The Edgecombe County High School Gospel Choir, under the direction of founder Kristian Herring, is celebrating its 20th anniversary with a live concert Sunday.
“You will hear some traditional choral music, energetic spirituals, traditional and contemporary gospel,” said Antonio Suggs, choir advisor.
The concert will be held at Salvation and Deliverance Church in Tarboro, located right behind Kentucky Fried Chicken on Western Boulevard. The concert will begin at 5 p.m. Admission is free.
Suggs’ favorite gospel choir song is “Total Praise” by Richard Smallwood.
“The message is, ‘I lift my hands in total praise when I worship Him (God),” Suggs said. Another of Suggs’ favorites is “Do You Know Him?” an “energetic piece” asking the question, “Do you know my Jesus?” Choreography will accompany most of the songs.
The choir’s alumni will join the current gospel choir, comprised of students from all four county high schools, for Sunday’s concert.
“We’re expecting about 200 to 250 with the alumni,” Suggs said. “The weekend will be filled with camaraderie and getting the current choir members to see the shoulders that they’re standing on.”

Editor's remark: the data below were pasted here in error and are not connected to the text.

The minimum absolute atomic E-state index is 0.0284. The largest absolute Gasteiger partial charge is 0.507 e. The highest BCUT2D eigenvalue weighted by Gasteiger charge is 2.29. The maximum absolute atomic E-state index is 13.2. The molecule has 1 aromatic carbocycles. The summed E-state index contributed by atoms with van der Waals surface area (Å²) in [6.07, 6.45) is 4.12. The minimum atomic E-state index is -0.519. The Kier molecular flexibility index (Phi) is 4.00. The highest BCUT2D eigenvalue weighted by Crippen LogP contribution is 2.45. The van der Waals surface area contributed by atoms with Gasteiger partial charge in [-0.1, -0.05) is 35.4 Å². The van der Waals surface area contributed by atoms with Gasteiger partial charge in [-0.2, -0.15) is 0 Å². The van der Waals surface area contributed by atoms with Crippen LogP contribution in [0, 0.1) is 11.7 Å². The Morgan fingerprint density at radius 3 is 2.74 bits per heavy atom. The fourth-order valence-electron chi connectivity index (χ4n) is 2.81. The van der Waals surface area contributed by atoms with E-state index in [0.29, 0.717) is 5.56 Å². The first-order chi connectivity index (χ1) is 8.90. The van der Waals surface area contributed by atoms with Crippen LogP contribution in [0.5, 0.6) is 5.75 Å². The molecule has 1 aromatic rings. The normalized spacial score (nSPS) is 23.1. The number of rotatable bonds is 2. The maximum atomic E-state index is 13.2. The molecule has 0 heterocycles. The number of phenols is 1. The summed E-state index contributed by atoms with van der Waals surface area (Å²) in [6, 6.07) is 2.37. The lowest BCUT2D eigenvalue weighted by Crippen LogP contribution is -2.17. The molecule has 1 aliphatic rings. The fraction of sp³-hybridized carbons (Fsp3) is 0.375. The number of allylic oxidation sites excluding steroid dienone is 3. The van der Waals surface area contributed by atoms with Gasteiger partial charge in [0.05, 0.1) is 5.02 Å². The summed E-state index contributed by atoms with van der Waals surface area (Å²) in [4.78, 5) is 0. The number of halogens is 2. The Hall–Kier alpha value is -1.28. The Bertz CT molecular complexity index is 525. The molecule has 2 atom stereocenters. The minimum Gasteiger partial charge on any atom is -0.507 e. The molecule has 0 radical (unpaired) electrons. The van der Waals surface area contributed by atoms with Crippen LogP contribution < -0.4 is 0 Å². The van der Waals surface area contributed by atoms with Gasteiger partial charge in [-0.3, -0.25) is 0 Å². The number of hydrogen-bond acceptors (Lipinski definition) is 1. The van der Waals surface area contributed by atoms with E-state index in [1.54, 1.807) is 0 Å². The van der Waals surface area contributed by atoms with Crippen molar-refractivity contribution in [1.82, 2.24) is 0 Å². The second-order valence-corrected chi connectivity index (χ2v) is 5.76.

The choir has received several awards through the years, including a first place win in the 2010 Pathmark Choir Competition in New York City. Sunday’s concert will include a time of recognition for individuals who have helped the gospel choir in its journey, which began as the Tarboro High School Gospel Choir, evolved into “Voices of Praise,” was revived after a short lapse in 1999 as “The Hip-Hop Club,” returned to its original name, and finally became the Edgecombe County High School Gospel Choir three years ago.
The choir asks alumni from Tarboro High School Gospel Choir, Voices Of Praise, U4C, and the Edgecombe County High School Gospel Choir to join them Saturday for a rehearsal from 2-5 p.m. at Salvation and Deliverance. While the singing voices of the alumni may be rusty at first, Suggs is confident the gospel music will come back to them after a short time of rehearsal
“Once you’re in, you’re in,” said Suggs. “You can take a break, but you’re still gospel choir. It’s a network.”
Suggs said the choir also brings the four high schools together, giving them a venue where they can set aside their rivalries as Turtles, Vikings, Warriors and Cougars and work in unity to create musical harmony.
The choir goes beyond creating music; it cultivates leadership skills in the students and pushes them to succeed academically, Suggs said.
“It’s a place where I’ve seen kids come in quiet as a church mouse and they get in the choir and see that there are other people like them. They just blossom and flourish,” the choir advisor said. He looks forward to seeing where some of the choir alumni are now and celebrate the successes in their chosen career fields.